Those traveling through the desert do not know a better fate. Crossing the Sahara through Mali and Niger in the hands of adventurers, they end up in Libya or Tunisia, waiting for the boat that will take them to the other side of the Mediterranean Sea. Th odyssey sometimes costs €1,000 to €2,000, often funded through the tontine won by the mother, land titles sold by the father or jeweleries traded in the market.
At the time of the news, when the death toll of the tragedy spreads, a certain lassitude prevails in public opinion. By dint of hearing, death tolls no longer bring sorrow. Thousand deaths sound like one death. The body of a child who fails on a beach or the body of a pregnant woman rejected by the waves are hardly shocking. The dead are 'faceless' and their numbers remain abstract. It is when the drama enters a family or a village, that emotion exceeds the nod. The event is rare. Migration stories are sometimes too global and not linked to personal dramas. An Eritrean, a Syrian, or an Iraqi who disappears in the Mediterranean does not mean much to this side of the world. That’s why solidarity is so difficult to build in the South, to deal with this scandal.
African states' silence
Emigration is often a hidden drama. The story of the son that has gone remains secret until news of success can be told. And some families expect to hear from their son who has been missing for more than a decade, clinging to the hope that one day the news will break, saying he is alive.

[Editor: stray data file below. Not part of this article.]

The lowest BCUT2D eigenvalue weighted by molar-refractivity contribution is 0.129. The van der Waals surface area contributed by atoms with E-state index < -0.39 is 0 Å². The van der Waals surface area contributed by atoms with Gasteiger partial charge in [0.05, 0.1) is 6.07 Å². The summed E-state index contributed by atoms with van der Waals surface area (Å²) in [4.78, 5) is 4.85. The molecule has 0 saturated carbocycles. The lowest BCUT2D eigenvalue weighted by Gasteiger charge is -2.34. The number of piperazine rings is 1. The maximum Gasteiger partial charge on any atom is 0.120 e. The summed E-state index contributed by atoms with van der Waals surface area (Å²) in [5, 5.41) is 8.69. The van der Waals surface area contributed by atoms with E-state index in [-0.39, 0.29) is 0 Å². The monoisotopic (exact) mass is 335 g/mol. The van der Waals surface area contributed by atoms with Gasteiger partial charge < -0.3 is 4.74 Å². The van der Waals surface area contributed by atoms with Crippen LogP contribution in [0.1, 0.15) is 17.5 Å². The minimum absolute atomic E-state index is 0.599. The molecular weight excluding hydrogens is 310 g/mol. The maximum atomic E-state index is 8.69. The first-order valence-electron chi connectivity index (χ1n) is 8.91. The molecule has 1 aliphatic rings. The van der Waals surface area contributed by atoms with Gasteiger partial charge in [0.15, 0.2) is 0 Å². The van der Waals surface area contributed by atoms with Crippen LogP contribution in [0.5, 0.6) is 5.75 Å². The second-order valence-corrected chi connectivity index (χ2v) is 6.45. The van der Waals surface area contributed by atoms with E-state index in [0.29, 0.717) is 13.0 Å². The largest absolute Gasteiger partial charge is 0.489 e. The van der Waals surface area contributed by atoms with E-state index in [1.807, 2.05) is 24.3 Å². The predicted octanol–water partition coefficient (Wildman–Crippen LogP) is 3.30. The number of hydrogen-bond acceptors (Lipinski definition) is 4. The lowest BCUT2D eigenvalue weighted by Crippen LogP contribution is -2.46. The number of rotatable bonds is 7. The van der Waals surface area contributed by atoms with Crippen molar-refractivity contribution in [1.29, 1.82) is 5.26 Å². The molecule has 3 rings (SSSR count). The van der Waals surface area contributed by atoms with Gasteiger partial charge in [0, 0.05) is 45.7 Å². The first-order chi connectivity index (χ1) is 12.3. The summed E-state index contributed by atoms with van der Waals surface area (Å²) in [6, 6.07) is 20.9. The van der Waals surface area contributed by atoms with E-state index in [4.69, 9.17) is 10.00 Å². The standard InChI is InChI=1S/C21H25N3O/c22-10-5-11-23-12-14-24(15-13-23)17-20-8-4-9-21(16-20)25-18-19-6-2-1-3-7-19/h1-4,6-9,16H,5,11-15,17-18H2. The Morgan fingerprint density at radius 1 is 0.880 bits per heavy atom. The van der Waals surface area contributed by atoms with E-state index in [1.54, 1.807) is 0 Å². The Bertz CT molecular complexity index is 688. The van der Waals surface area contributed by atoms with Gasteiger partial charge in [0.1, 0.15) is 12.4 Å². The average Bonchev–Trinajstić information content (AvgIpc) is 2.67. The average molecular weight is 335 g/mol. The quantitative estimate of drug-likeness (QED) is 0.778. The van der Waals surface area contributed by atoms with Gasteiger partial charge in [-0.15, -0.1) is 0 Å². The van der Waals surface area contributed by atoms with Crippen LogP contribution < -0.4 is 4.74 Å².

At a global level, African states prefer to remove a question that is the sign of their own failure. Young people who leave, with the certainty of playing their lives at Russian roulette, materialize the bankruptcy of employment policies and the despair attached to lives with hopeless future.
Ten years ago, when countries like Senegal allied with European governments to get involved in the Frontex (European external borders) Programme, the candidates to migration said it was treason. The police patrolled along the beaches to abort attempts to leave by canoe. But the flow has not dried up. It diverted to feed the desert roads. Young people continue to leave. If Libya is the country of chaos, they think it is in this mess they most likely have chance to depart for a new life.
In April 2015, the United Nations High Commissioner for Refugees (UNHCR) announced the countdown to 1700 dead migrants just for this month. The silence of the African Union on this drama was indignant. The rare statements made in African capitals were limited to postures of regret and condemnation. Nobody offered ways for solutions. All awaited the European Union-Africa Union summit that took place in Malta in November 2015, to address the illegal immigration problem. Once again, the fate of the continent was under the good graces of others. The European Union promised 1.8 billion euros, pending African State contributions. But those billions are not the solution. They will run out, leaving the system that creates exclusion and misery.
The young Soninké will always think about leaving. Whether to Europe or to other African countries, they will fulfill their initiation.
* Tidiane Kasse is Editor of the French Edition of Pambazuka News.
1. Senegal National Statistics Agency (2015)